Third graders learned some valuable conversation skills as they prepare to sit down and interview immigrants from all over the world. The project is part of their year-long focus on immigration.
For the interviews, students will practice on each other and with Graland employees who have immigrated before talking in February to members of the wider Graland community, such as parents and grandparents, who were born outside the US.
In preparation, Oscar Gonzalez, director of equity and inclusivity, first spoke to students about empathy and cultural competency. The goal was to ensure students had a better understanding of how to communicate respectfully and effectively with people from different backgrounds.
“Different is not wrong, and different is not bad,” shared Mr. Gonzalez. He gave examples such as ways to eat food, greet one another and concepts of personal space that can vary across cultures. “It’s important to not only notice how the other person is feeling but also to act on it to help them,” he said.
Mimi McMann, associate director of communications, also talked about how to connect with someone during an interview, crafting the right questions, following up with questions that dig deeper, and how to read a person’s body language.
“Body language and facial cues can help you know how your interview subject feels about the topic,” she said. “Then you can decide whether to dig deeper or to be kind and change the subject.”
Following the final interviews, students will design decorative boxes in the Gates Lab to resemble book covers that depict each immigrant’s story. These will be displayed on library shelves along with a summary paragraph. Other lessons in the immigration unit involve studying fiction and nonfiction literature, group discussions and, in February, Graland third graders will help welcome new US citizens at an official naturalization ceremony at the History Colorado Center.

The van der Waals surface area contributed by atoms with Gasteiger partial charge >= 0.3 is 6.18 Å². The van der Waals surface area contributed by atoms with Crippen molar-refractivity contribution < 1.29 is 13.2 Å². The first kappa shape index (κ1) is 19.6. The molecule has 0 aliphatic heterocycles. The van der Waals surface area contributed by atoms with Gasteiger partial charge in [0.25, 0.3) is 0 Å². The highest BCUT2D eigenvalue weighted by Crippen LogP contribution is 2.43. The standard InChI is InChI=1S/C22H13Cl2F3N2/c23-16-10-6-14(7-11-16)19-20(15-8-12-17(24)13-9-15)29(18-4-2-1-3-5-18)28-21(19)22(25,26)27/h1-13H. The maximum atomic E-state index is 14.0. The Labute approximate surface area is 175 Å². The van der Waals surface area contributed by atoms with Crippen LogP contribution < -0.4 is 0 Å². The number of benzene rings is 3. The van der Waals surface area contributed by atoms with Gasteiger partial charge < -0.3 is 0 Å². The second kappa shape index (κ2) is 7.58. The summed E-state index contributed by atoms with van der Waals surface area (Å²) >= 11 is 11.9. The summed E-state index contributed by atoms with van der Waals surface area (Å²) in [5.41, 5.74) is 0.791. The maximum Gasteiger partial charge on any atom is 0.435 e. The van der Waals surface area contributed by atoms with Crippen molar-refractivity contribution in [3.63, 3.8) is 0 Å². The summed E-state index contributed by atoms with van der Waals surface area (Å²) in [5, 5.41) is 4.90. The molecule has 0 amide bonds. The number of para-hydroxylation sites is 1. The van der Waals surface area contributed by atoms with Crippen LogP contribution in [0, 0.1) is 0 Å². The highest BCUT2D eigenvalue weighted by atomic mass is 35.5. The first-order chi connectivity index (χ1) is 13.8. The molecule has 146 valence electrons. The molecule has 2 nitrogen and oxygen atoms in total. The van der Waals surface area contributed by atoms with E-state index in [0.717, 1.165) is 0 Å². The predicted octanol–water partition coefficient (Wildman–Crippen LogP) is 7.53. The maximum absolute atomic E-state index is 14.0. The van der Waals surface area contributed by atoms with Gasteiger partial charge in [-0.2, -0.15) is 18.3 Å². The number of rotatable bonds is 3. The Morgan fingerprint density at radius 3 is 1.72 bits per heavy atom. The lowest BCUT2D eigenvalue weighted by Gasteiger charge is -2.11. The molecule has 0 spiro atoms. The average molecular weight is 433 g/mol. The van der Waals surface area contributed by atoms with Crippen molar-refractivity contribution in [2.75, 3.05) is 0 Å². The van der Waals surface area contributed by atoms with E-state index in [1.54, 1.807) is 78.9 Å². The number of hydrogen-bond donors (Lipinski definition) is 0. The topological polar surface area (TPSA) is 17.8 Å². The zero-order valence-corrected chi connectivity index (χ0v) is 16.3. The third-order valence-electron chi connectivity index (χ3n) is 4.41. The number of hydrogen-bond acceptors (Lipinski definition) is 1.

“After several years of planning, this is the first time we are interviewing immigrants during this unit,” said Julie O’Connor, third grade teacher. “We hope it will help students connect with the immigrant experience so they can develop a deeper understanding and empathy for others.”
Graland Country Day School is a private school in Denver, Colorado, serving students in preschool, kindergarten, elementary, and middle school. Founded in Denver in 1924, Graland incorporates a rich, experiential learning approach in a traditional classroom setting, emphasizing the development of globally and socially conscious leaders who excel academically.